The Knock In The Engine

In Motown, the days are getting colder-and it's not just winter coming on. Car sales are in the tank, and the automakers complain that they're under siege from lawmakers who want cars that pollute less and guzzle less gas. Domestic automakers, battling both the recession and Japanese rivals, insist that their cars can't do both. "We're not whining about regulation per se," says Don Buist, Ford Motor Co.'s director of automotive emissions and fuel economy. "It's the way it's all coming together and hitting us."

The pressure has been steady. Last week nine states-including New York, New Jersey, Pennsylvania and Massachusetts--announced that they plan to adopt California's tough new clean-air rules. And a broad energy bill before the Senate last week called for some increases in gas-mileage requirements. On Friday the bill was killed, but Democratic Sen. Richard Bryan of Nevada says he will keep trying. The new regulatory tide comes at a bad time for Detroit, where the Big Three lost $1.76 billion in the third quarter. And it comes after the automakers have already had to adjust to the 1990 amendments to the Clean Air Act, which call for some 40 new pollution-control measures. (Ford alone says it will spend more than $2.6 billion to comply.)

The carmakers are most worried about Congress's attempts to mandate more miles per gallon. Bryan's proposal--popular with environmentalists-L-would raise today's 27.5 miles-per-gallon average to 40 mpg by the year 2001. Automakers contend that heavy pollution-control equipment weighs down cars, marking them burn more gas. Richard Penna, a consultant to Toyota, calls the trade-off a "teeter-totter ... On one end is fuel economy; on the other end is emissions. If you push down on one end, the other end goes up." Some critics of the automakers dispute the "teeter-totter" claim; John DeCicco, a researcher with American Council for an Energy Efficient Economy, says that conforming to California's standards will only cut the fuel efficiency of Honda's new Civic VX by four miles per gallon. And while industry lobbyists contend that higher fuel efficiency will make for smaller, unsafe cars, recent government studies dispute that claim.

None of the automakers, domestic or foreign, care for Bryan's proposals. Detroit's allies say the bill will squeeze its best-selling models: Ronald Glantz, auto analyst for Dean Witter Reynolds, says, "You're forced to build small vehicles that lose money in order to keep building large vehicles that make money." Even Japanese manufacturers, whose cars are more fuel-efficient than American machines, say more improvement will be tough. By the year 2000, Toyota's fleet will have to reach 45 mpg to Ford's 39, says Toyota vice president for external affairs James Olson; a Bryan bill would mean "we're nothing but a Tercel company again."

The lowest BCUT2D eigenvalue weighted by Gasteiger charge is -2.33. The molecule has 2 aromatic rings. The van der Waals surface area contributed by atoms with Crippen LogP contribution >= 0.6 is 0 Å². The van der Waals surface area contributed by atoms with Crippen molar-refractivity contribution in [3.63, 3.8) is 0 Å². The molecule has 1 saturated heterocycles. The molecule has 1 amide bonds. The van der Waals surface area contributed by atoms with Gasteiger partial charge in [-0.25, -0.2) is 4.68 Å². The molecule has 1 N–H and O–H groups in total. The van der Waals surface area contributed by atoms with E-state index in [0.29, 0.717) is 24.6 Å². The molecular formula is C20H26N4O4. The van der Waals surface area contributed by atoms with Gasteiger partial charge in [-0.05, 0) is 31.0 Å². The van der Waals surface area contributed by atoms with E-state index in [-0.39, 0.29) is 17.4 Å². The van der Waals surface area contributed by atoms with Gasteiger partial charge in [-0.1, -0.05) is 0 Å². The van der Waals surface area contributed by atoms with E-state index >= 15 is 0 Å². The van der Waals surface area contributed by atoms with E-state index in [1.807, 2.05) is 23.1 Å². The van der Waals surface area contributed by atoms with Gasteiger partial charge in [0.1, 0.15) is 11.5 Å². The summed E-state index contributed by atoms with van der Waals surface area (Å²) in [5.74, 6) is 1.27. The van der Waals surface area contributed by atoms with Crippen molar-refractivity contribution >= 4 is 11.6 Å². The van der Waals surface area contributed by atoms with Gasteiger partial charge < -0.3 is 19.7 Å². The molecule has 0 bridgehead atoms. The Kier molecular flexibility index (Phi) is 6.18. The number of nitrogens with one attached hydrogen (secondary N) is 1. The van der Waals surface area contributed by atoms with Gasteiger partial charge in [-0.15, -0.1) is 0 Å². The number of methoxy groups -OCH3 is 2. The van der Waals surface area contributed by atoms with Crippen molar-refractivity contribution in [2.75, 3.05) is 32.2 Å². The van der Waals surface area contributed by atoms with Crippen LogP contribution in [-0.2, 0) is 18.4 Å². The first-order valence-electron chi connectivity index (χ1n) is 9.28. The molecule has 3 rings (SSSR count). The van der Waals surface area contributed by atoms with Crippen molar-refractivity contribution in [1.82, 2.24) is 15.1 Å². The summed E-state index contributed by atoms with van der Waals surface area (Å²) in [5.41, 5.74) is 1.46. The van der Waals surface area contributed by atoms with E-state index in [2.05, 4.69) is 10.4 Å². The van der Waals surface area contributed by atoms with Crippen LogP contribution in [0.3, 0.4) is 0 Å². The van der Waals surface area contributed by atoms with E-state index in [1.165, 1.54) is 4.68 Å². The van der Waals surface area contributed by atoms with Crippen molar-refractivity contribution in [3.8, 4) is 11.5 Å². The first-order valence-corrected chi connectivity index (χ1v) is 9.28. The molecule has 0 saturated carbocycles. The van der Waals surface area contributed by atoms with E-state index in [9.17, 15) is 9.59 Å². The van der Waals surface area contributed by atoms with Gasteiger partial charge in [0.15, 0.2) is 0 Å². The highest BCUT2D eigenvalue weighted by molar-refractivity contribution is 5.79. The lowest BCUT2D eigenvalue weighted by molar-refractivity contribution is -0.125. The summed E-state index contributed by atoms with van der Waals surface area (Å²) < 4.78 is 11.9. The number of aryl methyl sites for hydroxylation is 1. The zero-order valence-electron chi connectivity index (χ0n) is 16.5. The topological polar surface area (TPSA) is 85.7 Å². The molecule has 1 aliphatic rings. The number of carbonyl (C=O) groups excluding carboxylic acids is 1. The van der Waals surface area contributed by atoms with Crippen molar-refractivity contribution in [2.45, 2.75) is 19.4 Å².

But while carmakers agonize over each mandated step, some have made impressive strides. Honda recently unveiled a prototype that gets 82 mpg, and Volkswagen is testing a version of its Golf that gets nearly 60 mpg in the city. The Big Three are all working on cars that can run on methanol, ethanol or other fuels. Still, automakers contend that new regulations will require high cost for minimal environmental gains. They suggest that the quickest road to improvement is to get rid of the old cars. Today's cars burn half as much gas as 1976 models, and 1960s cars were 20 times filthier than today's. David Cole, director of the Center for the Study of Automotive Transportation at the University of Michigan, says if cleaner cars are too expensive, "people will keep their old cars longer" and the air will stay dirty. Getting drivers to chuck their old junkers won't be easy. But anything that might create new buyers in today's bleak market would bring joy to the hearts of Detroit's execs.